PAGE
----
Read Isaiah 40:1–5.
As we seek to gain insight on this beautiful passage, a window into its meaning for the Jewish community can help us better understand its context and significance. The Jewish people worldwide move through a weekly biblical reading cycle, similar to the Christian lectionary. The darkest weeks of the cycle fall in midsummer, leading up to Tisha B’Av, the saddest day in the Jewish calendar. It commemorates the destruction of both the first and second temple in Jerusalem. Tisha B’Av also marks numerous other tragedies throughout Jewish history. It is a day of fasting and mourning. The Book of Lamentations is read publicly and Israel’s sin before God is laid bare.
But that is not the end of the story. Immediately following Tisha B’Av, the reading cycle enters seven weeks of consolation, leading up to Rosh Hashanah, the Jewish New Year. Isaiah 40:1–26 is the designated reading for the week after Tisha B’Av, offering a reminder that judgment is not the final word. Each year, the Jewish people walk through the darkness of divine rebuke and are then reminded that God’s grace and forgiveness ultimately carry the day. They emerge from a time of ashes and despair into a new promise of God’s unyielding love.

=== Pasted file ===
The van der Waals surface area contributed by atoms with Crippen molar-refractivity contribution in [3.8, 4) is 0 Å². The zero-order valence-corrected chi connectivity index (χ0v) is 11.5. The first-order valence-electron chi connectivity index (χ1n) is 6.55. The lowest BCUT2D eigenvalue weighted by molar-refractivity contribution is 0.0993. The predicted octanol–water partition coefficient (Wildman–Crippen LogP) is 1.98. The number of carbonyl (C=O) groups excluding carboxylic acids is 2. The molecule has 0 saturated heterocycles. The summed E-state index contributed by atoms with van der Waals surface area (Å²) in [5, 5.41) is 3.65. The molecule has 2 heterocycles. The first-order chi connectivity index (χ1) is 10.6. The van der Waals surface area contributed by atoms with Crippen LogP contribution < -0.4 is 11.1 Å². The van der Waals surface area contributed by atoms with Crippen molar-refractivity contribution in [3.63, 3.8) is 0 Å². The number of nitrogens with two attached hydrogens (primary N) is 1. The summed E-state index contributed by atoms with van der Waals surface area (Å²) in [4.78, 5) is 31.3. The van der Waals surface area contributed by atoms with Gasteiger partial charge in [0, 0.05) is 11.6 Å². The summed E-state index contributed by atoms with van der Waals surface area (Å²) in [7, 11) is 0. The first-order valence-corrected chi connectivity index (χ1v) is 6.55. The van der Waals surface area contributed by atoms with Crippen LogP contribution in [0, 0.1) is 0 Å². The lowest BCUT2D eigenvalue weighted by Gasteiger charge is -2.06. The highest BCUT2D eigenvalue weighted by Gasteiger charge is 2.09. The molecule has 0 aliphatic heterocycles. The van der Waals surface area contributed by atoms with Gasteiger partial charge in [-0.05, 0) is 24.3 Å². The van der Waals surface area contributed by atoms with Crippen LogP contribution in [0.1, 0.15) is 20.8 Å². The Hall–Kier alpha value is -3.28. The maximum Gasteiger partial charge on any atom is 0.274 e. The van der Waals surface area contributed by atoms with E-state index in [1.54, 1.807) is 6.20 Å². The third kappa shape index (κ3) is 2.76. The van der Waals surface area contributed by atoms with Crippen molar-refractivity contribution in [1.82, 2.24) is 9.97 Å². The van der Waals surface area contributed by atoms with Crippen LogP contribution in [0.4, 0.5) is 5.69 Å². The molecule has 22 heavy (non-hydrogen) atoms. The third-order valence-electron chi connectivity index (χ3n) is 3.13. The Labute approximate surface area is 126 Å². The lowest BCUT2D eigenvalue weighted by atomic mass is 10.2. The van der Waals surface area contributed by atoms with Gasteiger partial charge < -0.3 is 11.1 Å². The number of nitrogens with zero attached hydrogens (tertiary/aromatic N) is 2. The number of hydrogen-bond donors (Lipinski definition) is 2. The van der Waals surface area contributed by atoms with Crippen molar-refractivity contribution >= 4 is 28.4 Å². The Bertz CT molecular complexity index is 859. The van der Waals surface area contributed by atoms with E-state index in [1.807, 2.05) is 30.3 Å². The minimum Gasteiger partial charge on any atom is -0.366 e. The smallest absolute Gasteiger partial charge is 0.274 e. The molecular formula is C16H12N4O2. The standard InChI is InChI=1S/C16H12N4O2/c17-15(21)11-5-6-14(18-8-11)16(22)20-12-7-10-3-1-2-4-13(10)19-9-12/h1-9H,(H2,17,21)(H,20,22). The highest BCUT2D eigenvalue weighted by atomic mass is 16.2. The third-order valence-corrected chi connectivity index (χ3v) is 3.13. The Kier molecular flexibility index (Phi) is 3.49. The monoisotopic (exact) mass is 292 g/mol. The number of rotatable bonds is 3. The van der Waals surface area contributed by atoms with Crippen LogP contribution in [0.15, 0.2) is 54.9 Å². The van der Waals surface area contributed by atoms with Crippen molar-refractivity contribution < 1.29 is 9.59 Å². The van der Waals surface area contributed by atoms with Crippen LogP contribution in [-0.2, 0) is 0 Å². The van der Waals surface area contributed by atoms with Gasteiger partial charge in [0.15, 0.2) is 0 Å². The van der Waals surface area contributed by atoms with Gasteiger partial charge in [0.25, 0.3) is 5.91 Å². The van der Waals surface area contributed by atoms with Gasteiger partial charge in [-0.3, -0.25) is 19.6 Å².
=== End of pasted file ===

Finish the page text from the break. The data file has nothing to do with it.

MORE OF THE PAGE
Isaiah wrote during the expansion of the Assyrian empire and the demise of the kingdom of Israel (and eventually Judah). It was a tumultuous and tragic time, which Isaiah paints with haunting imagery. Yet Isaiah knew that this would not be Israel’s ultimate destiny. His description of restoration is equally visionary, instilling hope and perseverance in a battle-sieged people who doubted God’s presence in their midst.
Isaiah’s words also point forward to the pinnacle of divine revelation in the New Testament and the role played by John the Baptist, who’s identified as “one calling in the wilderness” (Matt. 3:3). The reference to Jerusalem’s hard service being completed and her sin being paid for (Isa. 40:2) would one day become true for all nations, as Jesus proclaimed that all people on earth are now invited into a covenantal relationship with God.
The contours of this new covenant inaugurated by Jesus’ life, death, and resurrection mirror the covenant Israel had long known. While there are repercussions for sin, God’s forgiveness and commitment to his people are renewed again and again, like waves crashing on a shore. May we press into the comfort of God’s presence and promises as we await the full revelation of his glory, even as Isaiah prophesied.
Jen Rosner is affliate assistant professor of systematic theology at Fuller Theological Seminary and the author of Finding Messiah: A Journey Into the Jewishness of the Gospel.
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